Theories abound about the flag, the fringe, the finial, and even the direction the flag is displayed. It’s a but ridiculous. Having said that, there may be some tiny bit of truth to admiralty law being represented by fringe, maybe. Still, knowledge of history is going to be our friend and help us understand what fantasy is and what is truth. Let’s start here.
In the Beginning…
Fringe originated as a way of preventing a cut piece of fabric from unraveling when a hemming was not used. It is believed that fringe was first used in Mesopotamia over 3000 years ago. Several strands of weft (horizontal) threads would be removed, and the remaining warp (vertical) threads would be twisted or braided together to prevent unraveling and vice-versa.
In Native American cultures fringe was used on outer wear for both decorative and practical purposes. In the rain the fringe on the clothing directed water away from the wearer. This was adopted by early American settlers and became an integral part of the “wild west”.
As textile manufacturing advanced, fringe was made separately and then attached to the fabric to create a strong, more visually appealing look. For flag makers, this helped the flags last longer. This makes sense, with these flags being sewn by hand, I would want it to last as long as possible, especially with the detailed embroidery. The added weight made the flags easier to display and maintain a more sophisticated look. It created a frame of sorts that set it apart from other textiles. Otherwise it would look like any other hanging sheet of fabric.
Besides the added and weight and the framing, another benefit was that fringe created a static charge that pulled dust, soot, and ash away from the main fabric keeping it clean and slowing damage that those things can cause.
Fringe was viewed as part of the nature of textiles and the manufacturing process. By the time the Flag Code was written, fringe wasn’t considered as an addition.
Controversy brewed when President Eisenhower signed Executive Order 10834 (1959) adding stars for New Mexico and Arizona. The EO specifically stated that military and government flags should be fringed. This was a financially motivated statemen. Simply put, fringed flags last longer.
That controversy was further complicated by the rivalry between the Army and the Navy. These two have had a stereotypical sibling relationship. They each wanted to establish their own identity. So when the Army updated their regulations to require fringe on all flags, the Navy (and Marines) prohibited the use of fringe on the national flag.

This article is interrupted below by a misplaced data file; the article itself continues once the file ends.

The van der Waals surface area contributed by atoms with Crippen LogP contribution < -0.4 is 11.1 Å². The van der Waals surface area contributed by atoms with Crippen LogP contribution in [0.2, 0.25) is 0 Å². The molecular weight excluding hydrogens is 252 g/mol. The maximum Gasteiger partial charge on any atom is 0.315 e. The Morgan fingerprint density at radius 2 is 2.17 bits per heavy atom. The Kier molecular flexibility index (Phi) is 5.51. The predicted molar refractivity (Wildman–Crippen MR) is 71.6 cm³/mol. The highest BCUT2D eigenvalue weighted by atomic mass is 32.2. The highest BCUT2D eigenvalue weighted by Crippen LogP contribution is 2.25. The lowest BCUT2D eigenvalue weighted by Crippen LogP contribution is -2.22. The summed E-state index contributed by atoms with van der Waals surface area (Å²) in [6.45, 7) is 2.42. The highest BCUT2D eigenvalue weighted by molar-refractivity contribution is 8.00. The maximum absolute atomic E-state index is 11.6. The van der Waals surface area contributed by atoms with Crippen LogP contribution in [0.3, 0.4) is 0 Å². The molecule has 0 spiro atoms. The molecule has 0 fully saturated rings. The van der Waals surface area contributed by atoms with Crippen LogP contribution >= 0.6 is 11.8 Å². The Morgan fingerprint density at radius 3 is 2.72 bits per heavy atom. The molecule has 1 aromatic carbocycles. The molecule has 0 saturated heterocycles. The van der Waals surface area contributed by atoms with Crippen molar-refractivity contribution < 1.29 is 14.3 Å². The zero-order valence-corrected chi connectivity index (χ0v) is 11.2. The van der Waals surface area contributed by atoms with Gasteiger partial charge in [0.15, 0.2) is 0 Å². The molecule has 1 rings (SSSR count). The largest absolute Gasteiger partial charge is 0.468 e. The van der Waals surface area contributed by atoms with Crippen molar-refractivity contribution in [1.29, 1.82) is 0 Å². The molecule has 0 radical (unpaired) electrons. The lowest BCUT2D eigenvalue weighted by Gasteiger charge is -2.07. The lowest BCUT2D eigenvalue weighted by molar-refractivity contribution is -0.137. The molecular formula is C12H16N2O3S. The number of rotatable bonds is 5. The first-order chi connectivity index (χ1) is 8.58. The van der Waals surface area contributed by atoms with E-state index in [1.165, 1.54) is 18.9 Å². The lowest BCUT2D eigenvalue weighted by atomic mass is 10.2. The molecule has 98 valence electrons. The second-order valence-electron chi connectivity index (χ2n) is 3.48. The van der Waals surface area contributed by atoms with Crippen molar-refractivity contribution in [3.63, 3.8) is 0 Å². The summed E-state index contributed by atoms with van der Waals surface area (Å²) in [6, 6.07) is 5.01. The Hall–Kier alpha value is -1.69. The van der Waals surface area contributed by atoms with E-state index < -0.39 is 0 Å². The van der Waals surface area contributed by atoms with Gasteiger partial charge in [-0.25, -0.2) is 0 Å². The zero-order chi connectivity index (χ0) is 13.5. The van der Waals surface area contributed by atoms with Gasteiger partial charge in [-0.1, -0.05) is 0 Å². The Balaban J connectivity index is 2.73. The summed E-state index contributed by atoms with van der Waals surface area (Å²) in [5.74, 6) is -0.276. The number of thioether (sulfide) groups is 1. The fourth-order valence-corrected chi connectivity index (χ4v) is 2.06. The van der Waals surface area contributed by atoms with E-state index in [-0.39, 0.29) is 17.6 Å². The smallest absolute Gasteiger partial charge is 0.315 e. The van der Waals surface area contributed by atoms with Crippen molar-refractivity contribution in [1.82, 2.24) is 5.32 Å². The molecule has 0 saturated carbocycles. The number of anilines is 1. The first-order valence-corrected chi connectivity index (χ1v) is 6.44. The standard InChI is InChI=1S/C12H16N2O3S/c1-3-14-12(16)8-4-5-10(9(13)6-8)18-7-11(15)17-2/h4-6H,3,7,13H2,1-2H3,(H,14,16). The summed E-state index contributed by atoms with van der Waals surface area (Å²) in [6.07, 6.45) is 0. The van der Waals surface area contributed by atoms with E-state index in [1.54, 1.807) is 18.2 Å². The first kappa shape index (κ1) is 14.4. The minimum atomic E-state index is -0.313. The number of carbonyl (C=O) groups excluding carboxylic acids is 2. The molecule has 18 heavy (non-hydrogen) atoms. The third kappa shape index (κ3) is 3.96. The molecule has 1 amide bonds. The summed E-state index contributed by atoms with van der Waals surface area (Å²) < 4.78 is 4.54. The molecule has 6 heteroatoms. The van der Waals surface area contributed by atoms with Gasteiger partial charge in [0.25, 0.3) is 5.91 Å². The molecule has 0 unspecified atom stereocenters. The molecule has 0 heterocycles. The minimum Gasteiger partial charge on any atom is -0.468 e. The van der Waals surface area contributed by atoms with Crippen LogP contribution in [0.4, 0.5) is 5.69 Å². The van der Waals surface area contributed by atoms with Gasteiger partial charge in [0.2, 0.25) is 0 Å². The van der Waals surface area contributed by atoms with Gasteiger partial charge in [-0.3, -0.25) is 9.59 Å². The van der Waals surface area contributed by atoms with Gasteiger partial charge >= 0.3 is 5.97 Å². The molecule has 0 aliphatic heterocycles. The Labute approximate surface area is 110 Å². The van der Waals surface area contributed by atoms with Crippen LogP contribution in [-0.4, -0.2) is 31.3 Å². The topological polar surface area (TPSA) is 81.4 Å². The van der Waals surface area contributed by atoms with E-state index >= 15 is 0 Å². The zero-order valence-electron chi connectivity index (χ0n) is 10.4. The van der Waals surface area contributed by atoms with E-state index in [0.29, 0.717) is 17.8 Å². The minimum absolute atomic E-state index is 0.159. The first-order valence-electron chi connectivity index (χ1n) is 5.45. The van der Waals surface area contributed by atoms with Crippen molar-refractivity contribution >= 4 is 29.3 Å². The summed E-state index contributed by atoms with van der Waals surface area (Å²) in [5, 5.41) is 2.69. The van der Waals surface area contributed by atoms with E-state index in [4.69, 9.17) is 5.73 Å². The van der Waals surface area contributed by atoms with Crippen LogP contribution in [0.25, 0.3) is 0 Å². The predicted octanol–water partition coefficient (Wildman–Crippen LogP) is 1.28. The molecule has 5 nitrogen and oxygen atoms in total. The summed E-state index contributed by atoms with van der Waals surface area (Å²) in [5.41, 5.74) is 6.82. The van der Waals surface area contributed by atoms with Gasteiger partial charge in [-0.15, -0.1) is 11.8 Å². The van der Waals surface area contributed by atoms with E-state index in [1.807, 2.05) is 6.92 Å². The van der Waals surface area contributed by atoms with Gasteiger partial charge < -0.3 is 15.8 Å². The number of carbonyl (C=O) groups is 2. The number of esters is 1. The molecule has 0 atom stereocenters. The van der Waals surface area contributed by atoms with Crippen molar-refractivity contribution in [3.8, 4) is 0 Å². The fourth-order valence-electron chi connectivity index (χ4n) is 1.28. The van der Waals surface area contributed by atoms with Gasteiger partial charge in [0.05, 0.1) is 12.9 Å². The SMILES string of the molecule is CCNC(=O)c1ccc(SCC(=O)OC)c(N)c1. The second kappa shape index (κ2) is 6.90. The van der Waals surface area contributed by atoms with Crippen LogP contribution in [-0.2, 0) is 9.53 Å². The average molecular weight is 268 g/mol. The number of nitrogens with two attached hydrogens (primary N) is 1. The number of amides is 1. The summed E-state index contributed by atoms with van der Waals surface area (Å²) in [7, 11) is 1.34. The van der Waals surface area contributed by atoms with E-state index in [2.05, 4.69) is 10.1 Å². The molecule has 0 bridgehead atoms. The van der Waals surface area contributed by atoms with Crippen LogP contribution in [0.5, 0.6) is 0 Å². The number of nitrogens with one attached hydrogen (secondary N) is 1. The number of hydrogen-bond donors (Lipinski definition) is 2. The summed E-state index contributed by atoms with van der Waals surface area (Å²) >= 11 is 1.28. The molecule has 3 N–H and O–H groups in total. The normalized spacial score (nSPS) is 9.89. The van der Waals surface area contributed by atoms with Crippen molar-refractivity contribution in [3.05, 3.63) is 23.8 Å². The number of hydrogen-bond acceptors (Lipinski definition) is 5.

“Mom! the Army won’t stop making its own standards!”
The rivalry had been so bad that they even went as far as to have separate designs for the Presidential flag, which caused its own problems until President Truman issued a Executive Order 9646 (1945) to establish a single flag to represent the office of the President.
The rivalry extends to guidon flags for the Army (and, by extension, the Air Force and Space Force), which are swallow-tail, and guidon flags for the Marine Corps, Navy, and Coast Guard, which are rectangular. Lastly in this vein, the US color for the Army (Air Force and Space Force) is required to have gold-colored fringe and the national ensign (same thing is the US color) for the Marine Corps, Navy, and Coast Guard is forbidden to have fringe.
Fringe is mandatory on military colors, not flags. It does not communicate anything other than decoration for the colors. Fringe is optional for all civil and civilian displays and color guards. Why most American and state flag displays have fringe is because many flag companies sell flag sets. These sets have two cheap, brown flagstaffs, two gold-colored floor stands, an American flag with fringe and any state flag with fringe. Most of the sets also come with the spread eagle finial for at least the US staff. Since it’s a cheap set and most people are trusting and don’t do any digging for information, we have these sets as the ubiquitous standard. Even for military units, which violates every military standard.
While the use of fringe today is viewed as decorative; historic accounts show that it was an important part to preserve the flag both physically and symbolically.
Information gathered by my colleague, DeVaughn Simper, Vexillologist.